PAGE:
In 2011 North Carolina lawmakers voted to stop the North Carolina Department of Transportation from studying the controversial so-called “Red Route”, which proposed routing part of I-540 through Garner. That move caused the federal government to pull funding from the project because it meant that no alternatives for the route would be studied – a violation of federal law. Continue reading “I-540 Loop Closure Back on Track”
A recent North Carolina Court of Appeals decision reinforces the importance of choosing an attorney familiar with proper procedure in eminent domain cases. In City of Wilson v. the Batten Family, et al., a condemnation case out of Wilson County, Defendants moved for a 108 hearing in early 2010. (A 108 hearing is held pursuant to NCGS 136-108 in order to determine issues other than compensation.) The 108 hearing was held in July of 2010. In November of 2011 Defendants filed another motion for an additional 108 hearing; this motion was denied by the trial court. The Defendants appealed this decision and the Court of Appeals affirmed the lower court’s decision. The Court of Appeals pointed out that Defendants should have appealed the order from the first 108 hearing rather than waiting more than a year to request a second hearing.
The take-away message for anyone considering hiring an attorney to represent them when their land is being taken is that you should make sure your attorney is experienced in practicing in the field of condemnation / eminent domain.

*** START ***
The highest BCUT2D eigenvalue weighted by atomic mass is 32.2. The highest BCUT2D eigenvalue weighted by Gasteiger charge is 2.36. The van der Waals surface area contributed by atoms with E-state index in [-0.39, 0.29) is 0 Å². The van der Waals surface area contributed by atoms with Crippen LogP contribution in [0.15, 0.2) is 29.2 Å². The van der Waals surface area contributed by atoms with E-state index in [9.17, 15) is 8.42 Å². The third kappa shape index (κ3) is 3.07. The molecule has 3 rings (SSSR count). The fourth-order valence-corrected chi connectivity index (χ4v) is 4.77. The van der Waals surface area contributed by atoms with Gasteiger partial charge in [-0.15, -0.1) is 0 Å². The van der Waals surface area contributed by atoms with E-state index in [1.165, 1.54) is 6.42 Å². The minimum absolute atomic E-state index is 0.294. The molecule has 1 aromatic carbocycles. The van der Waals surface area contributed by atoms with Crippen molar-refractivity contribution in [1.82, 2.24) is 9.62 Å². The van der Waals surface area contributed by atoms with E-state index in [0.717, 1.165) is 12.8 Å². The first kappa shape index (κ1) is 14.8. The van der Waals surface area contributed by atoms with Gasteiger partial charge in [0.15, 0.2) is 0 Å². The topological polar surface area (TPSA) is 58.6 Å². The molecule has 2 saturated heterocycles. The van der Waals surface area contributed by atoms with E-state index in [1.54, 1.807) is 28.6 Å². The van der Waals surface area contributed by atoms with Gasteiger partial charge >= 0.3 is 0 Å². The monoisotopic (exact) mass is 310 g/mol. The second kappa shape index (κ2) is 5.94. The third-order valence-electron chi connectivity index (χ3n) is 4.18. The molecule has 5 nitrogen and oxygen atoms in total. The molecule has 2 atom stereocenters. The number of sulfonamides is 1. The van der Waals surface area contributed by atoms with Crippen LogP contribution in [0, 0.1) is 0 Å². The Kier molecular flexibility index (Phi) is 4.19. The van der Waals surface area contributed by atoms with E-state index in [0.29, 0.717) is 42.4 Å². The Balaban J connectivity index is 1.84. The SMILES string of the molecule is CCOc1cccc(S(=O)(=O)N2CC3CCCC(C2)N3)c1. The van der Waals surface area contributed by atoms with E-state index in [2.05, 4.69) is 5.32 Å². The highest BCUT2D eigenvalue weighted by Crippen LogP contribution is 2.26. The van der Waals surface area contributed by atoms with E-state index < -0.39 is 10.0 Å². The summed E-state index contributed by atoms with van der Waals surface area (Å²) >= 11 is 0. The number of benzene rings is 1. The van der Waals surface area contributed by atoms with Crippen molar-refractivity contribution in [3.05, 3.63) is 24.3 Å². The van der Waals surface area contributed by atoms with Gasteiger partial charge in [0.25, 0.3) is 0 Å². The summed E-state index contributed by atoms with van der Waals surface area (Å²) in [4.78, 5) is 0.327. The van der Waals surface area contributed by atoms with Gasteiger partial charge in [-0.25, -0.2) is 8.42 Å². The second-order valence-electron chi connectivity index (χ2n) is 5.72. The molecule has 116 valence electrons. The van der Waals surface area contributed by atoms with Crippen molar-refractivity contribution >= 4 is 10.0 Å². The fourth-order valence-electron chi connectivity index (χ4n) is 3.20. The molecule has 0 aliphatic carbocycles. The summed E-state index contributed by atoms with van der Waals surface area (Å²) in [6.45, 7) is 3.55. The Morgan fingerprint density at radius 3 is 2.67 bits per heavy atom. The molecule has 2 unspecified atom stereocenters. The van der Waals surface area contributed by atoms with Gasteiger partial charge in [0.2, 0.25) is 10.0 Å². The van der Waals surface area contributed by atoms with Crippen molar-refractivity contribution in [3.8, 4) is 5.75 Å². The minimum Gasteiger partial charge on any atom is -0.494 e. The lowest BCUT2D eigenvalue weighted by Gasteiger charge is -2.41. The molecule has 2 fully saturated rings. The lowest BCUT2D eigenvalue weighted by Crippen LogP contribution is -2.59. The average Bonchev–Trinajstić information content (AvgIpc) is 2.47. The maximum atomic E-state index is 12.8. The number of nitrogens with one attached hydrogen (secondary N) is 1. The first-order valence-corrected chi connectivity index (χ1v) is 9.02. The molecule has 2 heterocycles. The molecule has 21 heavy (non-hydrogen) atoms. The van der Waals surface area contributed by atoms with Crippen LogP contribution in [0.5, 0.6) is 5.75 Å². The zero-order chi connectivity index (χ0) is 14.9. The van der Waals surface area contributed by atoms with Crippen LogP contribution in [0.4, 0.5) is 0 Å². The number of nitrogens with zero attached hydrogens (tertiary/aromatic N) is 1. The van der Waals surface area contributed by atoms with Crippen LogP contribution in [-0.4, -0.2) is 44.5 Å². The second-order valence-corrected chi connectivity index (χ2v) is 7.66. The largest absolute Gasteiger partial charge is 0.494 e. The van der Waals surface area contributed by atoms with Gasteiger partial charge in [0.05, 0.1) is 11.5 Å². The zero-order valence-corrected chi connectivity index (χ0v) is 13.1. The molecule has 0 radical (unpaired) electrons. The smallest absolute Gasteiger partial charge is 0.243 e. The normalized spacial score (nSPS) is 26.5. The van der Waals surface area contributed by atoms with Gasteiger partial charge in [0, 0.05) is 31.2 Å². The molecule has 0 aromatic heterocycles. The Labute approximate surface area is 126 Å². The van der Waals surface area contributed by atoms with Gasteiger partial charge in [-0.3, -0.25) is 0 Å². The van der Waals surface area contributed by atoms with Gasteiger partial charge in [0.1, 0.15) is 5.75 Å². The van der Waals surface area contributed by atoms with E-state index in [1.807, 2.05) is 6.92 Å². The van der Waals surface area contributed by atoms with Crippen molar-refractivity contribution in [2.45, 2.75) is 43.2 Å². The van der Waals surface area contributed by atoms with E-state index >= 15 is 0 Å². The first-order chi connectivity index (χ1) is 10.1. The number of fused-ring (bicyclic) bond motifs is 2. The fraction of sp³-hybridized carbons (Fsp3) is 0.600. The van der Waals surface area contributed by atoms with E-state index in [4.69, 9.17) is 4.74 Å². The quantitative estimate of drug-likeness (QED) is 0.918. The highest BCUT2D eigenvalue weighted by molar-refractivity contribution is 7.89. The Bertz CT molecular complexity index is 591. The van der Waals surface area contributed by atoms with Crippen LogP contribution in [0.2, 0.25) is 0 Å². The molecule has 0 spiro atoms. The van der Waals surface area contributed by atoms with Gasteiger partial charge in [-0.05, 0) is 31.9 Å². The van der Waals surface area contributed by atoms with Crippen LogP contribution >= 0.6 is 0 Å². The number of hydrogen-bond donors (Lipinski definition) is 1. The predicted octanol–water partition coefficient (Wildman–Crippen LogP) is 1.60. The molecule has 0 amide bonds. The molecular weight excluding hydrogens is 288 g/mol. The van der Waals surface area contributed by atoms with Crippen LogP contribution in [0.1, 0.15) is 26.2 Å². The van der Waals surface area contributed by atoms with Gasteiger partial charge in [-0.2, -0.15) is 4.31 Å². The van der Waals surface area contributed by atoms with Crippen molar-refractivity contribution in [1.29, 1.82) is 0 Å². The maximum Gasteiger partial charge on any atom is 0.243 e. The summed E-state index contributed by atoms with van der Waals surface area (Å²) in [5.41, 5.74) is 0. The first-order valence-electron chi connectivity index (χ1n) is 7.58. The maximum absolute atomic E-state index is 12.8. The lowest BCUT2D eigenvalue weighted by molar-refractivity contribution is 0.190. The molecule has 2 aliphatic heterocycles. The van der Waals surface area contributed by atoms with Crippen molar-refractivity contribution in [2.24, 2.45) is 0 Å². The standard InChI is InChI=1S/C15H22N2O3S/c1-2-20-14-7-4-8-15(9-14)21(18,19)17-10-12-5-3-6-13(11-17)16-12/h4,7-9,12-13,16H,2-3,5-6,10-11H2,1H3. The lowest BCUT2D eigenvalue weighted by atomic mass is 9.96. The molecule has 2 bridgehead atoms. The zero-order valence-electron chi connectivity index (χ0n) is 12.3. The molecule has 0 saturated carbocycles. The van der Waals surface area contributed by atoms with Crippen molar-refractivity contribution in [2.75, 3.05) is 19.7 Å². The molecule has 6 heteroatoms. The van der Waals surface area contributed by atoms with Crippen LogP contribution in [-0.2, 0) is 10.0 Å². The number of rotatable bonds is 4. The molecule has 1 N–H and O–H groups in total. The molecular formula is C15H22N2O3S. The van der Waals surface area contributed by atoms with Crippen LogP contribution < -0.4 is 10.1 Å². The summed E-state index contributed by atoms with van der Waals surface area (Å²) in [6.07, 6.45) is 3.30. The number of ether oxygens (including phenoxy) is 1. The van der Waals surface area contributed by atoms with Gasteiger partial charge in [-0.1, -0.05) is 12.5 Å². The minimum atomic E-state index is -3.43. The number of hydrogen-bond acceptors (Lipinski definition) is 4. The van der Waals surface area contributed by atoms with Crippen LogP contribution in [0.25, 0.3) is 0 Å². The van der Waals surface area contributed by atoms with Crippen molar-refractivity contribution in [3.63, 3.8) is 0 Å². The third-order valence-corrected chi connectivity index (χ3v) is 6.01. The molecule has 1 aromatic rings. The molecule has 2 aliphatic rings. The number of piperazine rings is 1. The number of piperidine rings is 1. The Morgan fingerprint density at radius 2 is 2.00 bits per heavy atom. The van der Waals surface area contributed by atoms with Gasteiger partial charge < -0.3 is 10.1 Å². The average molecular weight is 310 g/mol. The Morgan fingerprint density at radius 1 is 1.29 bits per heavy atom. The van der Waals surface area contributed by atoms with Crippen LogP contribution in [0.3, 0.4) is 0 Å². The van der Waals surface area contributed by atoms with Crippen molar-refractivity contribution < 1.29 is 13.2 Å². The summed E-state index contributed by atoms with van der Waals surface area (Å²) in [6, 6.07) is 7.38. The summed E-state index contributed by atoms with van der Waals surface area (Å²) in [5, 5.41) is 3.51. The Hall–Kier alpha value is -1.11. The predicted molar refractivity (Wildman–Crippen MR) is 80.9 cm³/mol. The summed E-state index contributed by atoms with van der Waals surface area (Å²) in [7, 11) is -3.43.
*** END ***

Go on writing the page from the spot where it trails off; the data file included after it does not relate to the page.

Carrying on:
House Bill 272, which was referred to the Transportation Committee on April 18th, proposes to change the statute addressing the payment of costs by the Department of Transportation in a condemnation lawsuit. The fourth version of the bill would amend NC General Statute Sec. 113-136 to require interest on the judgment awarded to the landower to be paid from the date of taking (when the suit is filed) until the date the judgment is paid, rather than until the date of judgment. In theory, this would encourage the DOT to pay the judgment as soon as possible to avoid interest accruing. Continue reading “NC House Bill 272 proposes to change costs paid by the DOT”
In March, North Carolina legislators introduced a bill to remove restrictions placed on considering the so-called I-540 “Red Route” through Garner. House Bill 10 was subsequently amended, and the third version (referred to the Committee on Rules, Calendar and Operations of the House as of March 12, 2013) would also remove authorization for three major projects from the Turnpike Authority. Those major projects are (1) the Garden Parkway (also known as the Gaston East West Connector); the Cape Fear Skyway; and the Mid-Currituck Bridge. The bill does not propose to terminate the projects; however, it does mean those projects will now have to compete with other Department of Transportation projects for scarce funding.
On June 29, 2012 the Fourth Circuit Court of Appeals rejected the Department of Transportation’s petition to reconsider the court’s earlier ruling invalidating the DOT’s environmental study for the Monroe Bypass. In the earlier opinion, decided May 3, 2012, the Fourth Circuit ruled that the DOT “failed to take the required ‘hard look’ at environmental consequences” of the construction of the Monroe Bypass. As a result, the DOT’s engineers and consultants are “working hard to gather additional data required to address the concerns of the court, ” according to a July 19, 2012 press release. Continue reading “NC DOT takes another look at Monroe Bypass environmental data after the 4th Circuit declines to reconsider case”